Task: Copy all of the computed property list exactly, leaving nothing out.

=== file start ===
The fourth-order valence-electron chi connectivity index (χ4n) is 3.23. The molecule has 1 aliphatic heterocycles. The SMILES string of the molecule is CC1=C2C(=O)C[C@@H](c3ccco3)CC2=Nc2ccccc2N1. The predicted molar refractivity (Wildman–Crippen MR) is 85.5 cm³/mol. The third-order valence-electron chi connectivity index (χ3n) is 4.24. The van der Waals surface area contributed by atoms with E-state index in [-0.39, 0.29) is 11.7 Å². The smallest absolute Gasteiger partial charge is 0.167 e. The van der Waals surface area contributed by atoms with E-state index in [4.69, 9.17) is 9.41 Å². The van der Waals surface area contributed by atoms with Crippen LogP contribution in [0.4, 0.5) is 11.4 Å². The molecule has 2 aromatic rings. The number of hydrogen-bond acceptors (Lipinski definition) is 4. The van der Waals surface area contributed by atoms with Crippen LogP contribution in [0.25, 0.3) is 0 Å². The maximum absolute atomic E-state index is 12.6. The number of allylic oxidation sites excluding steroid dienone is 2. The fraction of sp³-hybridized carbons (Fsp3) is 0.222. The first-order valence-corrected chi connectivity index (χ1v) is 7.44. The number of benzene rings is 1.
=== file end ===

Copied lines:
The fourth-order valence-electron chi connectivity index (χ4n) is 3.23. The molecule has 1 aliphatic heterocycles. The SMILES string of the molecule is CC1=C2C(=O)C[C@@H](c3ccco3)CC2=Nc2ccccc2N1. The predicted molar refractivity (Wildman–Crippen MR) is 85.5 cm³/mol. The third-order valence-electron chi connectivity index (χ3n) is 4.24. The van der Waals surface area contributed by atoms with E-state index in [-0.39, 0.29) is 11.7 Å². The smallest absolute Gasteiger partial charge is 0.167 e. The van der Waals surface area contributed by atoms with E-state index in [4.69, 9.17) is 9.41 Å². The van der Waals surface area contributed by atoms with Crippen LogP contribution in [0.4, 0.5) is 11.4 Å². The molecule has 2 aromatic rings. The number of hydrogen-bond acceptors (Lipinski definition) is 4. The van der Waals surface area contributed by atoms with Crippen LogP contribution in [0.25, 0.3) is 0 Å². The maximum absolute atomic E-state index is 12.6. The number of allylic oxidation sites excluding steroid dienone is 2. The fraction of sp³-hybridized carbons (Fsp3) is 0.222. The first-order valence-corrected chi connectivity index (χ1v) is 7.44. The number of benzene rings is 1.